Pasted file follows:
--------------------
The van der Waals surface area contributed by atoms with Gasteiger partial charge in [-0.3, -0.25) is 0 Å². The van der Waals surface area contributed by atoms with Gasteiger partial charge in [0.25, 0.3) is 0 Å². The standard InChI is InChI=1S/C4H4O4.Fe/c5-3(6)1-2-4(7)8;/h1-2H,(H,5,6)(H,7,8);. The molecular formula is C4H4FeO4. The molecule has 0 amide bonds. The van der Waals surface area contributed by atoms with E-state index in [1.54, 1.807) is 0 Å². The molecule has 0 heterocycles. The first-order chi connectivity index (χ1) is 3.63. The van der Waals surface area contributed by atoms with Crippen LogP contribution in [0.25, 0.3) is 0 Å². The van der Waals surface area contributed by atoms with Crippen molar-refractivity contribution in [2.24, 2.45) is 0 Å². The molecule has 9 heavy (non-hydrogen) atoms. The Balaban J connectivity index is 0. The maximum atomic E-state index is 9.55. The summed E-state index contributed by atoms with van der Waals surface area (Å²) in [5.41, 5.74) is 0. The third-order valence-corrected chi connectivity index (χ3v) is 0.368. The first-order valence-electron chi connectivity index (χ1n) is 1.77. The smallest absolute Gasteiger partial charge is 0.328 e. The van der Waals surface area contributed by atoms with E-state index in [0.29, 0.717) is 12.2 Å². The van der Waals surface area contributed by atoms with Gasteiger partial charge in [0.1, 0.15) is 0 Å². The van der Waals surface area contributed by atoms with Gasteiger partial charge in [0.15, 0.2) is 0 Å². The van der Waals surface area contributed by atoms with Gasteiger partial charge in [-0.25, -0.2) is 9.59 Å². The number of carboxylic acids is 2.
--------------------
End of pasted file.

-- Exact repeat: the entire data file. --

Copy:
The van der Waals surface area contributed by atoms with Gasteiger partial charge in [-0.3, -0.25) is 0 Å². The van der Waals surface area contributed by atoms with Gasteiger partial charge in [0.25, 0.3) is 0 Å². The standard InChI is InChI=1S/C4H4O4.Fe/c5-3(6)1-2-4(7)8;/h1-2H,(H,5,6)(H,7,8);. The molecular formula is C4H4FeO4. The molecule has 0 amide bonds. The van der Waals surface area contributed by atoms with E-state index in [1.54, 1.807) is 0 Å². The molecule has 0 heterocycles. The first-order chi connectivity index (χ1) is 3.63. The van der Waals surface area contributed by atoms with Crippen LogP contribution in [0.25, 0.3) is 0 Å². The van der Waals surface area contributed by atoms with Crippen molar-refractivity contribution in [2.24, 2.45) is 0 Å². The molecule has 9 heavy (non-hydrogen) atoms. The Balaban J connectivity index is 0. The maximum atomic E-state index is 9.55. The summed E-state index contributed by atoms with van der Waals surface area (Å²) in [5.41, 5.74) is 0. The third-order valence-corrected chi connectivity index (χ3v) is 0.368. The first-order valence-electron chi connectivity index (χ1n) is 1.77. The smallest absolute Gasteiger partial charge is 0.328 e. The van der Waals surface area contributed by atoms with E-state index in [0.29, 0.717) is 12.2 Å². The van der Waals surface area contributed by atoms with Gasteiger partial charge in [0.1, 0.15) is 0 Å². The van der Waals surface area contributed by atoms with Gasteiger partial charge in [0.15, 0.2) is 0 Å². The van der Waals surface area contributed by atoms with Gasteiger partial charge in [-0.25, -0.2) is 9.59 Å². The number of carboxylic acids is 2.